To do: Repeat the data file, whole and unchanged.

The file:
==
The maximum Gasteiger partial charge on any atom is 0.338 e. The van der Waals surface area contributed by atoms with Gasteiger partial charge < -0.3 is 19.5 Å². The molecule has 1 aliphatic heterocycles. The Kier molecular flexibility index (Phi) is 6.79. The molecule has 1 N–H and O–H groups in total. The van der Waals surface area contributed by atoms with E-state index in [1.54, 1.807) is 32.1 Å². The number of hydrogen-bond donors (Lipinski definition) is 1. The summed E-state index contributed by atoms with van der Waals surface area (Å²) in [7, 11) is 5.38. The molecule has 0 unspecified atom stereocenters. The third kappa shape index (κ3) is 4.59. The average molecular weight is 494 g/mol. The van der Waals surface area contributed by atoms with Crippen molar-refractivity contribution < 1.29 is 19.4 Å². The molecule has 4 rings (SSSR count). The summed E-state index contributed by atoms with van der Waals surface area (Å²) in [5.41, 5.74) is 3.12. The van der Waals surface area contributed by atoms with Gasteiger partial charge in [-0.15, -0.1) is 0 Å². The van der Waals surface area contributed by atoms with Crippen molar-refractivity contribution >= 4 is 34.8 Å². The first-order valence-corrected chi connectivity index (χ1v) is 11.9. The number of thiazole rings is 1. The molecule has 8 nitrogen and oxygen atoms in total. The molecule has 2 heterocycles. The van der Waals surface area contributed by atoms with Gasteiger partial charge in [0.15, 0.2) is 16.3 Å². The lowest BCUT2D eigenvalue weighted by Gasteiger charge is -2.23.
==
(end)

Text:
The maximum Gasteiger partial charge on any atom is 0.338 e. The van der Waals surface area contributed by atoms with Gasteiger partial charge < -0.3 is 19.5 Å². The molecule has 1 aliphatic heterocycles. The Kier molecular flexibility index (Phi) is 6.79. The molecule has 1 N–H and O–H groups in total. The van der Waals surface area contributed by atoms with E-state index in [1.54, 1.807) is 32.1 Å². The number of hydrogen-bond donors (Lipinski definition) is 1. The summed E-state index contributed by atoms with van der Waals surface area (Å²) in [7, 11) is 5.38. The molecule has 0 unspecified atom stereocenters. The third kappa shape index (κ3) is 4.59. The average molecular weight is 494 g/mol. The van der Waals surface area contributed by atoms with Crippen molar-refractivity contribution < 1.29 is 19.4 Å². The molecule has 4 rings (SSSR count). The summed E-state index contributed by atoms with van der Waals surface area (Å²) in [5.41, 5.74) is 3.12. The van der Waals surface area contributed by atoms with Gasteiger partial charge in [-0.15, -0.1) is 0 Å². The van der Waals surface area contributed by atoms with Crippen molar-refractivity contribution >= 4 is 34.8 Å². The first-order valence-corrected chi connectivity index (χ1v) is 11.9. The number of thiazole rings is 1. The molecule has 8 nitrogen and oxygen atoms in total. The molecule has 2 heterocycles. The van der Waals surface area contributed by atoms with Gasteiger partial charge in [0.15, 0.2) is 16.3 Å². The lowest BCUT2D eigenvalue weighted by Gasteiger charge is -2.23.